14

 

 

If we fail to retain existing advertisers or attract new advertisers, our revenues may be materially and adversely affected.

 

Historically, we generate a substantial portion of our revenues from online advertising. Such revenue experienced a decline from US$38.4 million in 2014 to US$4.8 million in 2015 due to our disposal of Xunlei Kankan in July 2015, which historically contributed a significant portion of our advertising revenues and a majority of our advertisers. The revenue from online advertising, however, increased to US$16.9 million in 2016 due to the rapid growth of our mobile advertising since the fourth quarter of 2015. In 2017, the revenue from our online advertising further increased to US$22.5 million due to a higher fee we charged to advertisers for each advertisement placed on our products and platforms. We cannot assure you that we can continue to retain our advertising agencies and advertisers or attract new advertising agencies and advertisers. The number of advertisers (including third party advertising platforms that we cooperate with) that use our online advertising services decreased from 252 in 2014 to 120 in 2015 due to the disposal of Xunlei Kankan in July 2015, and such number further decreased to 112 in 2017. If we cannot retain our existing advertisers or develop new advertisers in the future, our revenues generated from online advertising will be materially and negatively affected. Since our arrangements with third-party advertising agencies are typically one-year framework agreements, such advertising arrangements may be easily amended or terminated without incurring liabilities.

 

A number of our advertisers are online game operators. The online game and e-commerce industries in China are rapidly evolving, and the growth of these industries and their demand for online advertising services is uncertain and may be affected by factors out of our control. We also have significant brand advertising and are seeking to further expand this portion of advertising. However, we cannot assure you that we will be able to retain existing advertising agencies and advertisers or attract more advertising agencies and advertisers for brand advertising, and if we fail to do so, our business, results of operations and prospects may be materially and adversely affected.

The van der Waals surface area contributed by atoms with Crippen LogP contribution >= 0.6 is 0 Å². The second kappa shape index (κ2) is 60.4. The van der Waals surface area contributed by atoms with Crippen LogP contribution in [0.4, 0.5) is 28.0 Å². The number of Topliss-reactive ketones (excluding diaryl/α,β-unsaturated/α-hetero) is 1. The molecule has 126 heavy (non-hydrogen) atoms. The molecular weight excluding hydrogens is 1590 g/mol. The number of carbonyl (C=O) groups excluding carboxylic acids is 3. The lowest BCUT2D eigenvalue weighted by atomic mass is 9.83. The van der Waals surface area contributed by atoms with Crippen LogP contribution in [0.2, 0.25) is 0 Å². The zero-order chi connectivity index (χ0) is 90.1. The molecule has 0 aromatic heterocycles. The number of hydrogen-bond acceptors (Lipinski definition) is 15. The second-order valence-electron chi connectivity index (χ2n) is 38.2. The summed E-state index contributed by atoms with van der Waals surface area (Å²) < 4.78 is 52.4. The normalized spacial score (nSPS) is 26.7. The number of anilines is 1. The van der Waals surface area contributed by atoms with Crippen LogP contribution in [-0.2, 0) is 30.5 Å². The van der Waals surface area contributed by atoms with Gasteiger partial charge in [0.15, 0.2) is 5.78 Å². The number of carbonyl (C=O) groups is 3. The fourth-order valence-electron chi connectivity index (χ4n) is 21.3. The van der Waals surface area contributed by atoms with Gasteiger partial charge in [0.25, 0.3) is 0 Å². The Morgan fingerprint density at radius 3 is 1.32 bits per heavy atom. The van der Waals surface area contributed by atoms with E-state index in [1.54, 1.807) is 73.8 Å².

We rely on third-party platforms to distribute our mobile applications. If we are unable to maintain a good relationship with such platform providers, if their terms and conditions or pricing were changed to our detriment, if we violate, or if a platform provider believes that we have violated, the terms and conditions of its platform, or if any of these platforms loses market share or falls out of favor or is unavailable for a prolonged period of time, our mobile strategy may suffer.

 

We are subject to the standard policies and terms of service of third party platforms, which govern the distribution of our mobile application on the platform.  Each platform provider has broad discretion to change and interpret its terms of service and other policies with respect to us and other users, and those changes may be unfavorable to us.  A platform provider may also change its fee structure, add fees associated with access to and use of its platform, alter how we are able to advertise or distribute on the platform, or change how the personal information of its users is made available to application developers on the platform. Such changes may decrease the visibility or availability of our applications, limit our distribution capabilities, prevent access to our applications, reduce the amount of downloads and revenue we may recognize from the applications, increase our costs to operate on these platforms or result in the exclusion or limitation of our application on such platforms.  Any such changes could adversely affect our business, financial condition or results of operations.